As one of the larger Western Cape museums in existence today, Mossel Bay’s Bartolomeu Dias Museum Complex is a treasure trove of local cultural, Portuguese maritime, and natural history. In addition to the outside displays of the famous Post Office Tree, the Ethno-Botanical Garden, the Fountain, the Munrohoek Cottages, and the Malay Graves, the complex is also home to three distinct museums, The Granary, The Shell Museum (the largest shell museum in Africa), and the primary focal point of the complex as a whole, the Maritime Museum.

Although its history stretches back to that of about 1963, the museum complex in its current form was only really established in 1989, a direct outcome of the incredibly successful and well attended 1988 Dias Festival which celebrated the 500 year anniversary of the 1488 arrival of the first European explorer to set foot on South African soil, the highlight of the festival being the big spectacle landing of a seaworthy, life-size replica of Bartolomeu Dias’ famous caravel.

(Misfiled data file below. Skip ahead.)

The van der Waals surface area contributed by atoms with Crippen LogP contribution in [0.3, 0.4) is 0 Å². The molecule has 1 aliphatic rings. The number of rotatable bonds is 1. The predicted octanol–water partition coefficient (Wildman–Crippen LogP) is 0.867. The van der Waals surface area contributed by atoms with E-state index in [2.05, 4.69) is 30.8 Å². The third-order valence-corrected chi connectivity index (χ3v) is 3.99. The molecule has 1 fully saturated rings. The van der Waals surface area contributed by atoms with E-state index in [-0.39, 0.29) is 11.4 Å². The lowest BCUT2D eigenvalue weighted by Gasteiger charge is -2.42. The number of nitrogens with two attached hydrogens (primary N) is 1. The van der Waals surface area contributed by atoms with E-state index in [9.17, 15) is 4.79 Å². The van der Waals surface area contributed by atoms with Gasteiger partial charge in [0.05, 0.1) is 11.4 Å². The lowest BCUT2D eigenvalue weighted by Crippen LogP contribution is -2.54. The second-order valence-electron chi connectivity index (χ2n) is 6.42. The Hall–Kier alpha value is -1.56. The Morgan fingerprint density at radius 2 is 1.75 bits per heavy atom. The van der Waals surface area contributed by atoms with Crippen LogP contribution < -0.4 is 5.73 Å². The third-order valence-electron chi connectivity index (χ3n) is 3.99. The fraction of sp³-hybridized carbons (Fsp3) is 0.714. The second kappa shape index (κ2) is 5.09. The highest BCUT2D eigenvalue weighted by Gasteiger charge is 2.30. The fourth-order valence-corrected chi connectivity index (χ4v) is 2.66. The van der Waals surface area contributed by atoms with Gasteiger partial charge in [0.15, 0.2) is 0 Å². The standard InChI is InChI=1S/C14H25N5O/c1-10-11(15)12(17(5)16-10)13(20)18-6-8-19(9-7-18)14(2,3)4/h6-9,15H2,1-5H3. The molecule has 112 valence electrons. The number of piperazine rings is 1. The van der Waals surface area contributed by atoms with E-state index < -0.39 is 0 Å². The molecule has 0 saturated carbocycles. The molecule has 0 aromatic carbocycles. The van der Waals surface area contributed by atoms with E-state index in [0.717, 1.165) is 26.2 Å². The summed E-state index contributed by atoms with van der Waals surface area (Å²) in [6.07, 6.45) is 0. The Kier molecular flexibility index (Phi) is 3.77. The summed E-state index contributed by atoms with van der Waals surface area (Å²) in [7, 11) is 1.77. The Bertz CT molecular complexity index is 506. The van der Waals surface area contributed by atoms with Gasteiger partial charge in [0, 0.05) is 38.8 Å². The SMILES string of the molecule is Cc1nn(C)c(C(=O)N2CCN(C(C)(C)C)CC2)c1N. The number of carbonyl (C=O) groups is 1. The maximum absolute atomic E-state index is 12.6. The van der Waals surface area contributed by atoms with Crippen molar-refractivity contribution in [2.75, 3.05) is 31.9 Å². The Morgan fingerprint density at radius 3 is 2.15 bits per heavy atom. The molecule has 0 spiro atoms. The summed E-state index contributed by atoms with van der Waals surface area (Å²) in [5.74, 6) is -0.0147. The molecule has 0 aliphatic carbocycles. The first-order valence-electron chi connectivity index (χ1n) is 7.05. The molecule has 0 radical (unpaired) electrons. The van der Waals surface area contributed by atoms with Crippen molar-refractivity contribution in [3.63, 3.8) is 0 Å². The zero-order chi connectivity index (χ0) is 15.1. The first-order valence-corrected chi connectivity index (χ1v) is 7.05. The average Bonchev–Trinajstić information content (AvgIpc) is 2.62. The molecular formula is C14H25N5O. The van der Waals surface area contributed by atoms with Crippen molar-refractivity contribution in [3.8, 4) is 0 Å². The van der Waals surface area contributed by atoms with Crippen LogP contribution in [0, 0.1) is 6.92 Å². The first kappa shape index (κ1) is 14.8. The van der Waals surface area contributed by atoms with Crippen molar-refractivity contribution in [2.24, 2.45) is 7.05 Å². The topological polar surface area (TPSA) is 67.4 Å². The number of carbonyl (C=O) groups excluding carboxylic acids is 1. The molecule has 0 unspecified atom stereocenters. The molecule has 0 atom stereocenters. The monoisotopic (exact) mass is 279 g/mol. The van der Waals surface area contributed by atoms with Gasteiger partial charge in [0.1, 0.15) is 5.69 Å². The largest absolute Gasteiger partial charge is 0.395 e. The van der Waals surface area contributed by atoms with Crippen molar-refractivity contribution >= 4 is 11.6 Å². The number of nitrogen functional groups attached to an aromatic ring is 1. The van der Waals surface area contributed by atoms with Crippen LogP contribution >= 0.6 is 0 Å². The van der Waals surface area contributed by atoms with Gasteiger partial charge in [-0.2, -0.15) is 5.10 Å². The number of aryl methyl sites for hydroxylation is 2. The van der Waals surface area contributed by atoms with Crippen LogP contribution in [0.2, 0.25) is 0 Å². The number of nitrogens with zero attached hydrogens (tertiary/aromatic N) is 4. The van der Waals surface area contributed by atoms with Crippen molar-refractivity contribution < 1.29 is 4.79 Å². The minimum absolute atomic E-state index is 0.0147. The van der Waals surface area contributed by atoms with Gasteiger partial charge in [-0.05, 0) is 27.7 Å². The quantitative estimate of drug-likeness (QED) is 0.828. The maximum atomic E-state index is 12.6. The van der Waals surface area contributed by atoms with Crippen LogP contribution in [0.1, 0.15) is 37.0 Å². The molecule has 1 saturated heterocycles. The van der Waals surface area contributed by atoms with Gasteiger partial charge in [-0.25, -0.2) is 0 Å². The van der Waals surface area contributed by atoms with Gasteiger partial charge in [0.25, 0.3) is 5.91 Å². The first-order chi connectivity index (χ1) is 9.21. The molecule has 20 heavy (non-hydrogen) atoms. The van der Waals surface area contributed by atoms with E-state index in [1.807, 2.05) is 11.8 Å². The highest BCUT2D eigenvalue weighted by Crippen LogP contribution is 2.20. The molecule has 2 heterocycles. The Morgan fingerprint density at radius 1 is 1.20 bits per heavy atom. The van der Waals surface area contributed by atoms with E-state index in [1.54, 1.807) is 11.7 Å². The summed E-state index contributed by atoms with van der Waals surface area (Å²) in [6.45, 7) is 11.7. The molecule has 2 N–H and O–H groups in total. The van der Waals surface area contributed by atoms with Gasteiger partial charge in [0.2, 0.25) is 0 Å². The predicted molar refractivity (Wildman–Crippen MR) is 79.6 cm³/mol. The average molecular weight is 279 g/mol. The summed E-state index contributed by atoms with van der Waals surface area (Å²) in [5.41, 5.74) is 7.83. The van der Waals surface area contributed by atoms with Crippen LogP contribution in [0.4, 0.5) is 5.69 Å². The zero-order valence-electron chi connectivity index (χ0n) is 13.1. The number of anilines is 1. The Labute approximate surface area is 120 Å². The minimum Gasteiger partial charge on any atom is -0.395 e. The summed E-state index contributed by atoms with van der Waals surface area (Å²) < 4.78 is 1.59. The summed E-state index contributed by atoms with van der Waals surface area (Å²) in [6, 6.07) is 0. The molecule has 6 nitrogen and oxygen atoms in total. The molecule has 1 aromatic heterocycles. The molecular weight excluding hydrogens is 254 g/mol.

Now after dawdling through the grounds, touching everything in the garden, reading up on the historic mountain passes in The Granary, marveling at the beautiful mollusk homes in The Shell Museum, hiding under the Post Office Tree, and rolling down the sloped lawns (the kids, not me), we next traipsed over to the secret big reveal of our museum visit – the nondescript stone building marked as The Maritime Museum.

And yes, just like the surprise we ourselves as kids experienced when walking into the museum for the very first time, my girls got just as big a thrill when they entered down the stairs and walked into this:

And yes, of course we explored it.

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Fish and Shells at The Shell Museum in Mossel Bay (2018-06-26) Historic Attractions | Photo Gallery 15 MAY 2019